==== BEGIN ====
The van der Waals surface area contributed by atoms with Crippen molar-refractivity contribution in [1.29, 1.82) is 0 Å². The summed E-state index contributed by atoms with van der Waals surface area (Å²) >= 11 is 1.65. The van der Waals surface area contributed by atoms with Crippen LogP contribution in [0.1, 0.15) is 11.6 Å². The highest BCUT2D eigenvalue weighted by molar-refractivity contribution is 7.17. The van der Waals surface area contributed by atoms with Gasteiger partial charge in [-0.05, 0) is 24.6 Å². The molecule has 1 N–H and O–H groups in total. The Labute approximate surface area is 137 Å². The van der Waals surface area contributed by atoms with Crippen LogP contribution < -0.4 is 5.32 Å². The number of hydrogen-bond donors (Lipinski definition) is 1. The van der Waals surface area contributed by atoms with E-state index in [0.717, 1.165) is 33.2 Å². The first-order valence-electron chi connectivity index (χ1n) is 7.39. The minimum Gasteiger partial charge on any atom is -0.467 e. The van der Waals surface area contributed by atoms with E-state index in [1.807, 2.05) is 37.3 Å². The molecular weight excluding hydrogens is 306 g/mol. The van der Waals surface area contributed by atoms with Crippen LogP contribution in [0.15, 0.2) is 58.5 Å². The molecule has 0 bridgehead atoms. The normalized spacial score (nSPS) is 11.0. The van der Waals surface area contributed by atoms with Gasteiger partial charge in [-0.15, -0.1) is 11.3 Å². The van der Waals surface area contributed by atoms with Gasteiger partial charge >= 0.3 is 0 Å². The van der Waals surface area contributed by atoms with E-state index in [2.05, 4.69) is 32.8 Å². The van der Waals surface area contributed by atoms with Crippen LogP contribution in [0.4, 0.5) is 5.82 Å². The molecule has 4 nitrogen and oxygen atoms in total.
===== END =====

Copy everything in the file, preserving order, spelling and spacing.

The van der Waals surface area contributed by atoms with Crippen molar-refractivity contribution in [1.29, 1.82) is 0 Å². The summed E-state index contributed by atoms with van der Waals surface area (Å²) >= 11 is 1.65. The van der Waals surface area contributed by atoms with Crippen LogP contribution in [0.1, 0.15) is 11.6 Å². The highest BCUT2D eigenvalue weighted by molar-refractivity contribution is 7.17. The van der Waals surface area contributed by atoms with Gasteiger partial charge in [-0.05, 0) is 24.6 Å². The molecule has 1 N–H and O–H groups in total. The Labute approximate surface area is 137 Å². The van der Waals surface area contributed by atoms with Crippen LogP contribution < -0.4 is 5.32 Å². The number of hydrogen-bond donors (Lipinski definition) is 1. The van der Waals surface area contributed by atoms with E-state index in [0.717, 1.165) is 33.2 Å². The first-order valence-electron chi connectivity index (χ1n) is 7.39. The minimum Gasteiger partial charge on any atom is -0.467 e. The van der Waals surface area contributed by atoms with E-state index in [1.807, 2.05) is 37.3 Å². The molecular weight excluding hydrogens is 306 g/mol. The van der Waals surface area contributed by atoms with Crippen LogP contribution in [0.15, 0.2) is 58.5 Å². The molecule has 0 bridgehead atoms. The normalized spacial score (nSPS) is 11.0. The van der Waals surface area contributed by atoms with Gasteiger partial charge in [-0.15, -0.1) is 11.3 Å². The van der Waals surface area contributed by atoms with Gasteiger partial charge >= 0.3 is 0 Å². The van der Waals surface area contributed by atoms with E-state index in [2.05, 4.69) is 32.8 Å². The van der Waals surface area contributed by atoms with Crippen LogP contribution in [0.4, 0.5) is 5.82 Å². The molecule has 4 nitrogen and oxygen atoms in total.